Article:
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Access (Visibility) Modifiers in OOP

Access (Visibility) Modifiers in OOP
1h 31m

This course covers the concept of Object-Oriented Programming in Kotlin, which is a method of designing and implementing software. It simplifies software development and maintenance by providing concepts such as object, class, inheritance, polymorphism, abstraction, and encapsulation. This course will explore those.

Intended Audience

This course is ideal for anyone who wants to learn how to use Kotlin for developing applications on Android.


This content will take you from a beginner to a proficient user of Kotlin and so no prior experience with the programming language is required. It would, however, be beneficial to have some development experience in general.


Course GitHub repo: https://github.com/OakAcademy/Kotlin-Programming-Course/tree/main/ObjectOrientedProgramming


Well, hello everyone. So, in this video here we're going to learn access modifiers or visibility modifiers in Kotlin. Access modifiers are used for setting the access level to classes, variables, functions, and constructors. There are four access modifiers in Kotlin, and to be specific, the first one is private. So, the private access modifier is accessible only within the class. Methods, variables, and constructors that are declared private can only be accessed within the declared class itself. The private modifier is the most restrictive access level. The second one, is protected. The protected access modifier is accessible only within the same class and additionally from all the subclasses of its class. The third one, is internal. So, the internal visibility modifier means that the member is visible within the same module. More specifically, a module is a set of Kotlin files compiled together, such as intelliJ IDEA module or a Maven project. And the last one would be public. So, a public access modifier is basically accessible from everywhere. This is the least restrictive access modifier. So, here you can have a look at the restrictive level of accessibility of modifiers.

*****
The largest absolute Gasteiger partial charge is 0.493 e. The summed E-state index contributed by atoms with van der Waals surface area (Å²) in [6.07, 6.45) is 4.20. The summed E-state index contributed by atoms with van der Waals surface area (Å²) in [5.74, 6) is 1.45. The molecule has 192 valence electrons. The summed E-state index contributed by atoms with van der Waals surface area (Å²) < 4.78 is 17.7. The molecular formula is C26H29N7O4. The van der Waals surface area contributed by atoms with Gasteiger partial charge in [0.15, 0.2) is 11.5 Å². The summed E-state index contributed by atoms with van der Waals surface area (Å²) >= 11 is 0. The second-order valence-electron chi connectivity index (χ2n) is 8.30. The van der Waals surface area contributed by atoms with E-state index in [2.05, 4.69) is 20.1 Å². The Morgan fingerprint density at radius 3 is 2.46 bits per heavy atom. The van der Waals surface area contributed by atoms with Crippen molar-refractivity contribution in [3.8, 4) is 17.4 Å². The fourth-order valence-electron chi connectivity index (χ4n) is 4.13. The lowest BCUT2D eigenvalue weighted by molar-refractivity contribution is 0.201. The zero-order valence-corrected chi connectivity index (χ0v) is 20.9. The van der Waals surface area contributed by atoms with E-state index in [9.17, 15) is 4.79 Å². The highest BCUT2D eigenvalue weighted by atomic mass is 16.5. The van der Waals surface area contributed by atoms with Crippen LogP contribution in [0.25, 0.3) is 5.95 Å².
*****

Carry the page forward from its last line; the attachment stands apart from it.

And as you can see, the most restrictive modifier is private. Least restrictive modifier is public. And then protected comes after private, and internal comes after protected. So, you don't have to use access modifiers when you're creating any object. I mean this will not cause any errors. When you do become a good developer in the future though, while working with different developers on really large projects, you may sometimes need to restrict the access of some of these other developers to the objects that you create. So, what that does is prevent other software developers from using the objects that you have created. And it basically creates a more efficient working environment. So, these cases you may need to access modifiers here. And we generally use private or public access modifiers in our projects, but like I just mentioned, it's okay if you don't use them. Finally, I should point out though that if you do not specify any visibility modifier, public will be used by default, which means that your declarations will be visible everywhere. Just keep that in mind, my friend. All right, so we'll just take a short break here. We're going to talk about naming conventions in the next video. So, hang out and I'll see you then.


About the Author
Learning Paths

Mehmet graduated from the Electrical & Electronics Engineering Department of the Turkish Military Academy in 2014 and then worked in the Turkish Armed Forces for four years. Later, he decided to become an instructor to share what he knew about programming with his students. He’s currently an Android instructor, is married, and has a daughter.

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